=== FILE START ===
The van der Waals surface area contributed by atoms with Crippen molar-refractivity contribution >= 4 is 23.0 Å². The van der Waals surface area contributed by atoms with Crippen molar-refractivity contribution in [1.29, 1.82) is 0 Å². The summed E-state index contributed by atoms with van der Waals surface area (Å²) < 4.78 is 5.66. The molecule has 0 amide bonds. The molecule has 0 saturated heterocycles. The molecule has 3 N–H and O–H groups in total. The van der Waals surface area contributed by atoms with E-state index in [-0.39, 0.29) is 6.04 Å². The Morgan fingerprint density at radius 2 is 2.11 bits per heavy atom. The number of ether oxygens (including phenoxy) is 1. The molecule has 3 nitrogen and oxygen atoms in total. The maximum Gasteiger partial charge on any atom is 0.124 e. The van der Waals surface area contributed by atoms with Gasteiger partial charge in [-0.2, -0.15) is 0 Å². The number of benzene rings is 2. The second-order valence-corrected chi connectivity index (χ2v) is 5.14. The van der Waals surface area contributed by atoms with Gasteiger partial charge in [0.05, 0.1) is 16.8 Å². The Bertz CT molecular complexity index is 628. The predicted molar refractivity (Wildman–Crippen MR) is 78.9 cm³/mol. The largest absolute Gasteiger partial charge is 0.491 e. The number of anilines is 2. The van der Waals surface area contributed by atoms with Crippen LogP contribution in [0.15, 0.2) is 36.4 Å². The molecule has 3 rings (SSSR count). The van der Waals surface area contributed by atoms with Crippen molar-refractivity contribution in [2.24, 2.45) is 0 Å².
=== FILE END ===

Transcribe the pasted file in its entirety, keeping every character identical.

The van der Waals surface area contributed by atoms with Crippen molar-refractivity contribution >= 4 is 23.0 Å². The van der Waals surface area contributed by atoms with Crippen molar-refractivity contribution in [1.29, 1.82) is 0 Å². The summed E-state index contributed by atoms with van der Waals surface area (Å²) < 4.78 is 5.66. The molecule has 0 amide bonds. The molecule has 0 saturated heterocycles. The molecule has 3 N–H and O–H groups in total. The van der Waals surface area contributed by atoms with E-state index in [-0.39, 0.29) is 6.04 Å². The Morgan fingerprint density at radius 2 is 2.11 bits per heavy atom. The number of ether oxygens (including phenoxy) is 1. The molecule has 3 nitrogen and oxygen atoms in total. The maximum Gasteiger partial charge on any atom is 0.124 e. The van der Waals surface area contributed by atoms with Gasteiger partial charge in [-0.2, -0.15) is 0 Å². The number of benzene rings is 2. The second-order valence-corrected chi connectivity index (χ2v) is 5.14. The van der Waals surface area contributed by atoms with Gasteiger partial charge in [0.05, 0.1) is 16.8 Å². The Bertz CT molecular complexity index is 628. The predicted molar refractivity (Wildman–Crippen MR) is 78.9 cm³/mol. The largest absolute Gasteiger partial charge is 0.491 e. The number of anilines is 2. The van der Waals surface area contributed by atoms with Crippen LogP contribution in [0.15, 0.2) is 36.4 Å². The molecule has 3 rings (SSSR count). The van der Waals surface area contributed by atoms with Crippen molar-refractivity contribution in [2.24, 2.45) is 0 Å².